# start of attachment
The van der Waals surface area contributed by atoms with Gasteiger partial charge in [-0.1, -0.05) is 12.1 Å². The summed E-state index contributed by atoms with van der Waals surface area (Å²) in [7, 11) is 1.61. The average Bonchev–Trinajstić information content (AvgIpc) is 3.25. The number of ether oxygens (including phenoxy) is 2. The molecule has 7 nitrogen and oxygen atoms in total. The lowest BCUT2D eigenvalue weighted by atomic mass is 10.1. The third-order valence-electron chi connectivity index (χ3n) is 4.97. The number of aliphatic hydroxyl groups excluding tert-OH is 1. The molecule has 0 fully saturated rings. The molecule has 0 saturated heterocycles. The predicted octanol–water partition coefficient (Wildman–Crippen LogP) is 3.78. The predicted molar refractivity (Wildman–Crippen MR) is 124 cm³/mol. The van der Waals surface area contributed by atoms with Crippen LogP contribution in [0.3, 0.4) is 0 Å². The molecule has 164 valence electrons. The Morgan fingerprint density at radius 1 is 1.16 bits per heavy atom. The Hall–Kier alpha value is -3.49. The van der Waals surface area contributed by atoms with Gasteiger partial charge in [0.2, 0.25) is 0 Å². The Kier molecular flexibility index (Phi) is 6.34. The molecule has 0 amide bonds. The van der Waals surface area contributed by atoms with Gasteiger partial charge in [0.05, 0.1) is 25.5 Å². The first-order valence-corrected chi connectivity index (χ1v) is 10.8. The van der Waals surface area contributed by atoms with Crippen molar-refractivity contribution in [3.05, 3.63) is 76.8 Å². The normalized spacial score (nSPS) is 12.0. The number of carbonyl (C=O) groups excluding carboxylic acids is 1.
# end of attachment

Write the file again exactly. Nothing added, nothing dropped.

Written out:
The van der Waals surface area contributed by atoms with Gasteiger partial charge in [-0.1, -0.05) is 12.1 Å². The summed E-state index contributed by atoms with van der Waals surface area (Å²) in [7, 11) is 1.61. The average Bonchev–Trinajstić information content (AvgIpc) is 3.25. The number of ether oxygens (including phenoxy) is 2. The molecule has 7 nitrogen and oxygen atoms in total. The lowest BCUT2D eigenvalue weighted by atomic mass is 10.1. The third-order valence-electron chi connectivity index (χ3n) is 4.97. The number of aliphatic hydroxyl groups excluding tert-OH is 1. The molecule has 0 fully saturated rings. The molecule has 0 saturated heterocycles. The predicted octanol–water partition coefficient (Wildman–Crippen LogP) is 3.78. The predicted molar refractivity (Wildman–Crippen MR) is 124 cm³/mol. The van der Waals surface area contributed by atoms with Crippen LogP contribution in [0.3, 0.4) is 0 Å². The molecule has 164 valence electrons. The Morgan fingerprint density at radius 1 is 1.16 bits per heavy atom. The Hall–Kier alpha value is -3.49. The van der Waals surface area contributed by atoms with Gasteiger partial charge in [0.2, 0.25) is 0 Å². The Kier molecular flexibility index (Phi) is 6.34. The molecule has 0 amide bonds. The van der Waals surface area contributed by atoms with Gasteiger partial charge in [0.05, 0.1) is 25.5 Å². The first-order valence-corrected chi connectivity index (χ1v) is 10.8. The van der Waals surface area contributed by atoms with Crippen molar-refractivity contribution in [3.05, 3.63) is 76.8 Å². The normalized spacial score (nSPS) is 12.0. The number of carbonyl (C=O) groups excluding carboxylic acids is 1.